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dc.coverage.spatialWashington
dc.creatorNational Academy of Science
dc.date.accessioned2017-10-06T16:10:30Z
dc.date.available2017-10-06T16:10:30Z
dc.date.issued1977
dc.identifier.urihttp://hdl.handle.net/10533/206649
dc.description.abstractIt is fitting that the Committee make explicit the premises on which it proceeded and the boundaries it adopted to render its task manageable . First, the Comrnittee accepted the defmition of remote sensing as applying primarily to the collection of data concerning the earth's surface from a satellite. It noted, wherever appropriate , the continuing importance of ground and aerial observation, but put the emphasis on the gains and new opportunities made possible by multispectral sensing from a platform in space . Second, the Comrnittee took as its point of departure the present LANDSAT system-a given whose cost had already been justified on grounds of U.S. domestic interest and whose further development and refmement as an innovative technology could be counted on as highly probable. Third, in relating the technology to the resource information needs of developing countries, the Committee focused on those aspects which in the aggregate formed a broad common denominator. It did not attempt to tackle the larger and more complex question of developing country practices and capabilities in resource management. These, for the hundred or so nations that constitute the developing world, cover such a wide spectrum as to defy categorization or generalization. Fourth, the Committee discussed several financia! questions but eschewed any quantified valuatio~ of the technology and its applications. Cost-benefit analysis is an uncertain art; its findings do not travel well. Cost-effectiveness figures may be more revealing, but as a rule are too particular to the specific problem, techniques, time, and place to which they apply to be cited for useful instruction. The calculation ofbenefit can be determined only by each country in relation to its particular designs and circumstances, and to its intangible gains with respect to science education, indigenous research, and regional cooperation. Fifth, the Committee felt that the matter of resource sensing from space could not usefully be examined in isolation from the important political problems it raises and which may significantly condition its future.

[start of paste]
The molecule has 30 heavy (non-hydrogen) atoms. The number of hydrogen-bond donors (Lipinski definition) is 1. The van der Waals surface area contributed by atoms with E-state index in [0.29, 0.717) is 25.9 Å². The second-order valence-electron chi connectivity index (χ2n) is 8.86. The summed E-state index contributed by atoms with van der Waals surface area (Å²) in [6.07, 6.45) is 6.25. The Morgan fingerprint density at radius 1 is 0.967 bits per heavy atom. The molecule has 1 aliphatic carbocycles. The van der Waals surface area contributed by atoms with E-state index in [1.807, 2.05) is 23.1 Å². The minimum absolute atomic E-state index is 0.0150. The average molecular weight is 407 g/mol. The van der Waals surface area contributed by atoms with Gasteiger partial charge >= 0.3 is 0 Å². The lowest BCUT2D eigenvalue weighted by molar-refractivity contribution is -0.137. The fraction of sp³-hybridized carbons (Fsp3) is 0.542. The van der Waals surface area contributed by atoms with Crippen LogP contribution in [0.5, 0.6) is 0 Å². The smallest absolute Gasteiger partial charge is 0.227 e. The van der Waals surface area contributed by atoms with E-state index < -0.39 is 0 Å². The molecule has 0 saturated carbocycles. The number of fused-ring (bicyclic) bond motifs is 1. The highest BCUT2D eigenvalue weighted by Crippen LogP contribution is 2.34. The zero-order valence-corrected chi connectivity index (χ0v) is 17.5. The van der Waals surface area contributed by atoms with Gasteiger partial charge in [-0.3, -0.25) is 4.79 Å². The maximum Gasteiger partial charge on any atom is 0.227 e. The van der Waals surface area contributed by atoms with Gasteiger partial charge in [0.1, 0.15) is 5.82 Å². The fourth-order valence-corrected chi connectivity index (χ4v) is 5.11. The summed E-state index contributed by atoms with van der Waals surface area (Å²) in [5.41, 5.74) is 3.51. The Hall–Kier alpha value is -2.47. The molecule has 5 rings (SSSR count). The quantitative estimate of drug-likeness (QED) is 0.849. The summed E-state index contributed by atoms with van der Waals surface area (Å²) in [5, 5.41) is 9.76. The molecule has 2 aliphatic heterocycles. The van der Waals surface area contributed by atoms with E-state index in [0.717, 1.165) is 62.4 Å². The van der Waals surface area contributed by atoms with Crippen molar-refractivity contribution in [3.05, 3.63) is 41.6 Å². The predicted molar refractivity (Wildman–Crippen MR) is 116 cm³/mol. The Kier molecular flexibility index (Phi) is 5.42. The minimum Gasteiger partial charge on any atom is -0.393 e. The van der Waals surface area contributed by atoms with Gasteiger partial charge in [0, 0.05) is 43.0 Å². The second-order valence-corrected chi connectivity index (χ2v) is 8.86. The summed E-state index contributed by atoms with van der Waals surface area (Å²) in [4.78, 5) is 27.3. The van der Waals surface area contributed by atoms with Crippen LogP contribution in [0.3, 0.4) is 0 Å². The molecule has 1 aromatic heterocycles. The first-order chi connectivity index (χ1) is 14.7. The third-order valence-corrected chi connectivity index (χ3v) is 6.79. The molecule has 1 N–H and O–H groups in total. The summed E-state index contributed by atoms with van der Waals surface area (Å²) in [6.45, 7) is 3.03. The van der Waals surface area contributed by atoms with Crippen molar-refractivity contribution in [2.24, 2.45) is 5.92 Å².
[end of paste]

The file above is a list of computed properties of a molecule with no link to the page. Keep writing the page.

dc.titleResource Sensing from Space: Prospects for Developing Countries
dc.typeLibro
dc.country.isousa
dc.description.pages210
dc.subject.materiaCooperación
dc.type.monografiaMonografía


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